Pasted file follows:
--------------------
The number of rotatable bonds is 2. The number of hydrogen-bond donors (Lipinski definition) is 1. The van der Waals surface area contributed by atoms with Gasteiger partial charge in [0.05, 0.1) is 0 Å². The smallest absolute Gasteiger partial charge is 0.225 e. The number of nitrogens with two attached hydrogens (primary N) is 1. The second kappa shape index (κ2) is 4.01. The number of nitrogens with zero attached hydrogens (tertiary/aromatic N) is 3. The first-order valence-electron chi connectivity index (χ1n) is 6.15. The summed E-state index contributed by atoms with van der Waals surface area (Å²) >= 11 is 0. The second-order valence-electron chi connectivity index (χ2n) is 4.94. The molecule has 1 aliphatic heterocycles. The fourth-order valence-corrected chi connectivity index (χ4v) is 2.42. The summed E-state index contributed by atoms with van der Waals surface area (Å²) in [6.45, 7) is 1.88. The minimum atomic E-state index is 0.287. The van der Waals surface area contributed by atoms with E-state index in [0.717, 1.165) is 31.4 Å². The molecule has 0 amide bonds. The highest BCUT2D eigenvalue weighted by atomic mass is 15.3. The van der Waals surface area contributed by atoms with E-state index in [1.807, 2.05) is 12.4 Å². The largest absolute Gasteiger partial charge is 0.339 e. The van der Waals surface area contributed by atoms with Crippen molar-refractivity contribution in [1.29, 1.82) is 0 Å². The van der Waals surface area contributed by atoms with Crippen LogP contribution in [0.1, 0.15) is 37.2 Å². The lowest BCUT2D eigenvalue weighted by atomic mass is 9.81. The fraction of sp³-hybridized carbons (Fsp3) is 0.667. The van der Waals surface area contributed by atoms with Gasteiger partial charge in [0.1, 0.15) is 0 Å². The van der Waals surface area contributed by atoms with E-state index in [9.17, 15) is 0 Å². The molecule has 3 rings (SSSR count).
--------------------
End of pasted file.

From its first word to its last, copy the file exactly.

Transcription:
The number of rotatable bonds is 2. The number of hydrogen-bond donors (Lipinski definition) is 1. The van der Waals surface area contributed by atoms with Gasteiger partial charge in [0.05, 0.1) is 0 Å². The smallest absolute Gasteiger partial charge is 0.225 e. The number of nitrogens with two attached hydrogens (primary N) is 1. The second kappa shape index (κ2) is 4.01. The number of nitrogens with zero attached hydrogens (tertiary/aromatic N) is 3. The first-order valence-electron chi connectivity index (χ1n) is 6.15. The summed E-state index contributed by atoms with van der Waals surface area (Å²) >= 11 is 0. The second-order valence-electron chi connectivity index (χ2n) is 4.94. The molecule has 1 aliphatic heterocycles. The fourth-order valence-corrected chi connectivity index (χ4v) is 2.42. The summed E-state index contributed by atoms with van der Waals surface area (Å²) in [6.45, 7) is 1.88. The minimum atomic E-state index is 0.287. The van der Waals surface area contributed by atoms with E-state index in [0.717, 1.165) is 31.4 Å². The molecule has 0 amide bonds. The highest BCUT2D eigenvalue weighted by atomic mass is 15.3. The van der Waals surface area contributed by atoms with E-state index in [1.807, 2.05) is 12.4 Å². The largest absolute Gasteiger partial charge is 0.339 e. The van der Waals surface area contributed by atoms with Crippen molar-refractivity contribution in [1.29, 1.82) is 0 Å². The van der Waals surface area contributed by atoms with Crippen LogP contribution in [0.1, 0.15) is 37.2 Å². The lowest BCUT2D eigenvalue weighted by atomic mass is 9.81. The fraction of sp³-hybridized carbons (Fsp3) is 0.667. The van der Waals surface area contributed by atoms with Gasteiger partial charge in [0.1, 0.15) is 0 Å². The van der Waals surface area contributed by atoms with E-state index in [9.17, 15) is 0 Å². The molecule has 3 rings (SSSR count).